As you start to evaluate your loan options, here are a few things to think about.
- Interest rates. The higher the interest rate, the more your payments will be. Consider whether a fixed rate with a steady payment or a variable rate with lower initial payments is the best fit for you.
- Fees are kind of like up-front interest. A good rule of thumb is that every 4% in fees is the equivalent of about a 1% increase in the interest rate on a 10-year loan and about a 0.5% increase in the interest rate on a 30-year loan
- Who’s borrowing. Some loans are borrowed by the student, some are borrowed by the parent, and some require a cosigner (which usually means the student and parent are equally responsible for the loan). Depending on the type of loan, the borrower’s credit score may impact the loan rate.
- Eligible expenses. Some loans are limited to institutional costs like tuition and fees, while others can be used to pay for living expenses, books, and personal expenses. You may need a combination of loan types to cover your total cost.
- You’ll want to consider the timeframe required for repaying your loan, whether or not there are any penalties for early repayment, and what repayment options (such as interest only, deferments, or graduated repayment plans) are right for your needs.
There are two basic types of loans you can use for education costs: federal student loans and private loans.
Most sources will tell you to borrow federal loans first, private loans second. That’s because everybody gets the same fixed rate with a federal loan, making it less expensive for most people. Unlike a private loan, federal loan rates don’t depend on your credit.
Federal loans are usually the best option for undergraduates who are borrowing on their own, because there’s no requirement to have a cosigner. Federal loans are also a good choice if you are concerned about your ability to make payments after graduation, because they offer the most flexibility when it comes to repayment.
Having more repayment options might not sound like a big deal now, but it will be when you’re getting ready to graduate. If you aren’t able to find a job right away or end up starting at a low salary, the repayment options offered by federal loans can help you avoid defaulting and keep your credit good. Federal student loans also offer loan forgiveness programs.
There are 2 types of federal loans: subsidized and unsubsidized.
With a subsidized federal loan (like a Stafford loan or Perkins loan), Uncle Sam takes care of paying your loan interest while you’re enrolled in college full-time and for a certain time period after graduation. The federal government also picks up the tab for interest during some types of deferments.
With an unsubsidized federal loan, you’re responsible for all of the loan interest. Interest will be charged and added to your loan costs throughout the time you have the loan, regardless of whether you’re in school or have a deferment. You can defer your interest payments until graduation though.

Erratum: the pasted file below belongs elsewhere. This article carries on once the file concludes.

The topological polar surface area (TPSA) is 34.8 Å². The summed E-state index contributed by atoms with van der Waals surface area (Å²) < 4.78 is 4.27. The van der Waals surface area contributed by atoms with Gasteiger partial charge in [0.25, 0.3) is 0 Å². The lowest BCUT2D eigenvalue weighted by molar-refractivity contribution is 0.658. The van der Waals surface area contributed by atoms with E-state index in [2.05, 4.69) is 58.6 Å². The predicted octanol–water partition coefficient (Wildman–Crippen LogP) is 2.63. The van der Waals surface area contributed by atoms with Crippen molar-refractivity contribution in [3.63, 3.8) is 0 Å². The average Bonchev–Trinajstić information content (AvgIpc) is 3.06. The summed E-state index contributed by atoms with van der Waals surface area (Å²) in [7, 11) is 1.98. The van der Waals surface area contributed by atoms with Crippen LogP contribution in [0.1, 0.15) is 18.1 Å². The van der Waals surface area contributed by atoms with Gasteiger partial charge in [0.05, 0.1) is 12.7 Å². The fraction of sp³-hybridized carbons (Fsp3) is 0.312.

Your school’s financial aid office determines the amount you can borrow through federal loans. With subsidized federal loans, it’s based on your financial need. With unsubsidized federal, the amount is based on other financial aid and attendance costs.
Federal loans typically have an origination fee, so when you’re considering your federal loan options you’ll want to compare both the rates and the loan fees.
Most people use private loans to cover the difference between what their total education costs are and what they’re able to cover through federal loans, scholarships, savings, or other means.
Unlike federal student loans, you don’t have to be pursuing a degree or certificate to qualify for a private student loan. You can use private student loans for continuing education, previous school charges, or education-related costs incurred after graduation (like bar exam study costs for law school graduates). They’re also a great option for international students who aren’t eligible for federal student loans.
With a private loan, your interest rate depends on your credit score. For most borrowers, this means the rate will depend on the credit score of the family member who is cosigning the loan with them. The good news is that most private loans don’t charge an origination fee.
Unlike federal loans, most private loans require you to start making payments while you’re still in school. When looking into private loan options, be sure to ask about things like extended repayment term options (which can lower your monthly payment) and interest-only payment options.
With a private loan, you’ll need to decide between a fixed rate that stays the same for the entire payback period or a variable rate that adjusts over time. The benefit of a fixed rate is that you’ll know exactly how much your payments will be each time. With a variable rate, you have less predictability in the long run but you’ll usually be able to get a lower rate up front.
You aren’t limited to just using private student loans for education expenses. You might also want to explore options like a second mortgage, home equity loan, or personal loan. No matter how you decide to finance your education, U of I Community Credit Union is here to help!